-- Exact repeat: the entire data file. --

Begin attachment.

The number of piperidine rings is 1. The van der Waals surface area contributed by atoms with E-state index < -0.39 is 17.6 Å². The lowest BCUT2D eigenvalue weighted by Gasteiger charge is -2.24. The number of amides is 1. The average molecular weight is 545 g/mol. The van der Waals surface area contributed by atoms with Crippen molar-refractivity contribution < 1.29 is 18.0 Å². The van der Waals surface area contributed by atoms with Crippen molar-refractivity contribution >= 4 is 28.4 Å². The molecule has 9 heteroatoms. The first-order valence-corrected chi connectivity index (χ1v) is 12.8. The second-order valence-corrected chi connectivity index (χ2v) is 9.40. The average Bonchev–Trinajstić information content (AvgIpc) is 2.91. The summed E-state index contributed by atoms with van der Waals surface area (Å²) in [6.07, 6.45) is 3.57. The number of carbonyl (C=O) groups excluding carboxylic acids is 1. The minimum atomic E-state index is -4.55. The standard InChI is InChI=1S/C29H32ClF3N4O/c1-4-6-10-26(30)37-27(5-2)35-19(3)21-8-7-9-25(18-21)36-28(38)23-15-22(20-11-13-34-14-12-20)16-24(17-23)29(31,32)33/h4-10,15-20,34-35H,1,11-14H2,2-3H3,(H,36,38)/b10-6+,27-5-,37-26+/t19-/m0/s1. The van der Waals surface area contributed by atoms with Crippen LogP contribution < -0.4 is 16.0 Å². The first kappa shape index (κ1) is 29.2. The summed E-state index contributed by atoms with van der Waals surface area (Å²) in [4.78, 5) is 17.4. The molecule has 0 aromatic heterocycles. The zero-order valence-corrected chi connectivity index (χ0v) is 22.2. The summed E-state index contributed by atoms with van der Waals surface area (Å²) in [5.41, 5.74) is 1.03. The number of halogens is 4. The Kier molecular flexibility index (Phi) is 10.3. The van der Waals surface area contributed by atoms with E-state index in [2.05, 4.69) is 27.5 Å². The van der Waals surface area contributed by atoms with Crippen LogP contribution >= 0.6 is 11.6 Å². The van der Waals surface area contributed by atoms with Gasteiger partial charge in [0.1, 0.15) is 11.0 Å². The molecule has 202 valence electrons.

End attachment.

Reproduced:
The number of piperidine rings is 1. The van der Waals surface area contributed by atoms with E-state index < -0.39 is 17.6 Å². The lowest BCUT2D eigenvalue weighted by Gasteiger charge is -2.24. The number of amides is 1. The average molecular weight is 545 g/mol. The van der Waals surface area contributed by atoms with Crippen molar-refractivity contribution < 1.29 is 18.0 Å². The van der Waals surface area contributed by atoms with Crippen molar-refractivity contribution >= 4 is 28.4 Å². The molecule has 9 heteroatoms. The first-order valence-corrected chi connectivity index (χ1v) is 12.8. The second-order valence-corrected chi connectivity index (χ2v) is 9.40. The average Bonchev–Trinajstić information content (AvgIpc) is 2.91. The summed E-state index contributed by atoms with van der Waals surface area (Å²) in [6.07, 6.45) is 3.57. The number of carbonyl (C=O) groups excluding carboxylic acids is 1. The minimum atomic E-state index is -4.55. The standard InChI is InChI=1S/C29H32ClF3N4O/c1-4-6-10-26(30)37-27(5-2)35-19(3)21-8-7-9-25(18-21)36-28(38)23-15-22(20-11-13-34-14-12-20)16-24(17-23)29(31,32)33/h4-10,15-20,34-35H,1,11-14H2,2-3H3,(H,36,38)/b10-6+,27-5-,37-26+/t19-/m0/s1. The van der Waals surface area contributed by atoms with Crippen LogP contribution < -0.4 is 16.0 Å². The first kappa shape index (κ1) is 29.2. The summed E-state index contributed by atoms with van der Waals surface area (Å²) in [4.78, 5) is 17.4. The molecule has 0 aromatic heterocycles. The zero-order valence-corrected chi connectivity index (χ0v) is 22.2. The summed E-state index contributed by atoms with van der Waals surface area (Å²) in [5.41, 5.74) is 1.03. The number of halogens is 4. The Kier molecular flexibility index (Phi) is 10.3. The van der Waals surface area contributed by atoms with E-state index in [2.05, 4.69) is 27.5 Å². The van der Waals surface area contributed by atoms with Crippen LogP contribution >= 0.6 is 11.6 Å². The van der Waals surface area contributed by atoms with Gasteiger partial charge in [0.1, 0.15) is 11.0 Å². The molecule has 202 valence electrons.